Dr. Fraser- Point of View
May 15, 2009
Gayle, Hunte and West Indies Cricket

Didn’t I say some time ago that one swallow does not a summer make? This was in response to our capturing the Wisden trophy in the West Indies and the feeling of some West Indian fans that West Indies Cricket was once again on the move back to its glory days. The humiliating defeat by 10 wickets within three days in the first test would have shattered the hopes of many West Indians who had long been dreaming of our move out of the ‘doldrums’ where we had been lodged for some time.{{more}} But as happens so often, a large part of the problem takes place off the field and the West Indies Cricket Board continues to amaze us with the slipshod manner in which they go about the business of West Indies cricket. I had earlier today read an article by Fazeer Mohammed in the Trinidad Express newspaper and could not believe what I was reading. Mohammed, quoted from an interview that Julian Hunte, the Board’s big man, had with Tony Cozier, in which he stated that he was not sure if we were defending the Wisden trophy that we captured last year. He apparently said that he had to ask Steve Camacho who had recently taken over the job of CEO. “So far as I’m concerned, I don’t believe it was discussed,” he said. “Come on! What nonsense! The president of the Board not sure that we are defending the Wisden Trophy!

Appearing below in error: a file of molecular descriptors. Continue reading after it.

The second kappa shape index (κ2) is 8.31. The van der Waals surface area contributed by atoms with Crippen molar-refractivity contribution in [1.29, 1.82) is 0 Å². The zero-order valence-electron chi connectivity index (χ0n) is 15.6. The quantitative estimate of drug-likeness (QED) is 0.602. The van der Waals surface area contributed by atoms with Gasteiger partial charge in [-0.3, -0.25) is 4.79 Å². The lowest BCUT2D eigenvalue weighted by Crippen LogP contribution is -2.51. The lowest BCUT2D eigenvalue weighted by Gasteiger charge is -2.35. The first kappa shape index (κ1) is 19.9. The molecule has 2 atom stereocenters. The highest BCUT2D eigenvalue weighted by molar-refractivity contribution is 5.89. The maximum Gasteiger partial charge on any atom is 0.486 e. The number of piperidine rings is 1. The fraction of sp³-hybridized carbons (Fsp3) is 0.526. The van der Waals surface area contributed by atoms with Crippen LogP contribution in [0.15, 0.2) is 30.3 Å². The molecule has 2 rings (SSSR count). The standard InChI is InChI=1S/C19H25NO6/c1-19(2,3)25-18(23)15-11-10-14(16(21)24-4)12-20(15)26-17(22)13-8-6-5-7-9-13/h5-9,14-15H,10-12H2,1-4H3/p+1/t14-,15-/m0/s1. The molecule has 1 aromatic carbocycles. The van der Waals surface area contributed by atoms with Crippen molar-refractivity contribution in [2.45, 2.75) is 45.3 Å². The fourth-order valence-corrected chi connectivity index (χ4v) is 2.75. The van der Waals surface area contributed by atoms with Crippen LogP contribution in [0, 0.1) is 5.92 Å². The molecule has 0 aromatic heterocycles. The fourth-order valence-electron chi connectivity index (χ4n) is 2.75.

This issue of the Wisden Trophy had me confused for some time. We recaptured the trophy in a five match series played in the West Indies and might very well surrender it in a two match series. What stupidity! Who agreed to this? Certainly not the President, since he claims not to know. Are these men serious? But there is more nonsense. What was the specific agreement made with Gayle that allowed him to turn up in England two days before the first test? This would be bad enough for an ordinary player but Gayle is Captain and our opening batsman. Now come on, is he a superman? Jet lag alone from his trip from South Africa would have been a major concern, but the Captain’s role is not only on the field. Would he have been part of any serious strategy mapping before the game? How mentally prepared would he have been, having just come out of the Indian Premier League’s Twenty 20 tournament? True enough, he has played in England before, but he needed to readjust to English conditions and true to form the English conditions as they usually are at this time of the year were cold and miserable.

Then there is Bravo. We are told that Bravo was declared fit for the shorter version of International Cricket, not for the longer test games. Really, Bravo is playing two or three times per week and you are telling me that he isn’t fit for Test Cricket. On Tuesday Bravo put in a splendid performance for his team, opening and ending unbeaten on 70 to ensure victory by 8 wickets for the Mumbai Indians over Kings X1 Punjab. How I wished that performance could have been for the West Indies! But those in charge said he is not fit for the longer game, and of course they have the final say. We have been speaking about the poor state of management of the West Indies Cricket Board for quite a long time. The changes that are occasionally introduced have been by and large merely cosmetic. The last time they went back into their archives and pulled out Julian Hunte who had been a previous Vice President. A lot has changed since then and there is need for new thinking but that appears not to be forthcoming. What is there about the management of West Indies cricket that makes it so resistant to change?